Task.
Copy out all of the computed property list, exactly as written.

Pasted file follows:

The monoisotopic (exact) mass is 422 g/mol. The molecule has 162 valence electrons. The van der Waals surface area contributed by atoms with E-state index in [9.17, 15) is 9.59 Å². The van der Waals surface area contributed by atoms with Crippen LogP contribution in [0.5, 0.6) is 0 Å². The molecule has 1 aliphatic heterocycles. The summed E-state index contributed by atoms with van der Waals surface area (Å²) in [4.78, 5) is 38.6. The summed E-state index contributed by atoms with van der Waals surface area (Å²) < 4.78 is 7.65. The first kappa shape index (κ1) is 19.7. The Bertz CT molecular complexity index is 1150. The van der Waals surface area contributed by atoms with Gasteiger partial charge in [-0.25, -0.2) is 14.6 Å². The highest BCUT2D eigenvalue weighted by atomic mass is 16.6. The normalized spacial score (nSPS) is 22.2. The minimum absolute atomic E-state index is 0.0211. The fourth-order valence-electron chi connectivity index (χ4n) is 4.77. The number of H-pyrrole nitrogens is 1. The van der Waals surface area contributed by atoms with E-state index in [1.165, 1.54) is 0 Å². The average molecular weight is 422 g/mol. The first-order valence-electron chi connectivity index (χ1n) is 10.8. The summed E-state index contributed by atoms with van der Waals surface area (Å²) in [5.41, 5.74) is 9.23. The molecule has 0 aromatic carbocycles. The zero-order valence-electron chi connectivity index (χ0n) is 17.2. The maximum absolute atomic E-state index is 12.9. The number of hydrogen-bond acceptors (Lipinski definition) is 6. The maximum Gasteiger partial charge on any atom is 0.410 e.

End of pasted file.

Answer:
The monoisotopic (exact) mass is 422 g/mol. The molecule has 162 valence electrons. The van der Waals surface area contributed by atoms with E-state index in [9.17, 15) is 9.59 Å². The van der Waals surface area contributed by atoms with Crippen LogP contribution in [0.5, 0.6) is 0 Å². The molecule has 1 aliphatic heterocycles. The summed E-state index contributed by atoms with van der Waals surface area (Å²) in [4.78, 5) is 38.6. The summed E-state index contributed by atoms with van der Waals surface area (Å²) < 4.78 is 7.65. The first kappa shape index (κ1) is 19.7. The Bertz CT molecular complexity index is 1150. The van der Waals surface area contributed by atoms with Gasteiger partial charge in [-0.25, -0.2) is 14.6 Å². The highest BCUT2D eigenvalue weighted by atomic mass is 16.6. The normalized spacial score (nSPS) is 22.2. The minimum absolute atomic E-state index is 0.0211. The fourth-order valence-electron chi connectivity index (χ4n) is 4.77. The number of H-pyrrole nitrogens is 1. The van der Waals surface area contributed by atoms with E-state index in [1.165, 1.54) is 0 Å². The average molecular weight is 422 g/mol. The first-order valence-electron chi connectivity index (χ1n) is 10.8. The summed E-state index contributed by atoms with van der Waals surface area (Å²) in [5.41, 5.74) is 9.23. The molecule has 0 aromatic carbocycles. The zero-order valence-electron chi connectivity index (χ0n) is 17.2. The maximum absolute atomic E-state index is 12.9. The number of hydrogen-bond acceptors (Lipinski definition) is 6. The maximum Gasteiger partial charge on any atom is 0.410 e.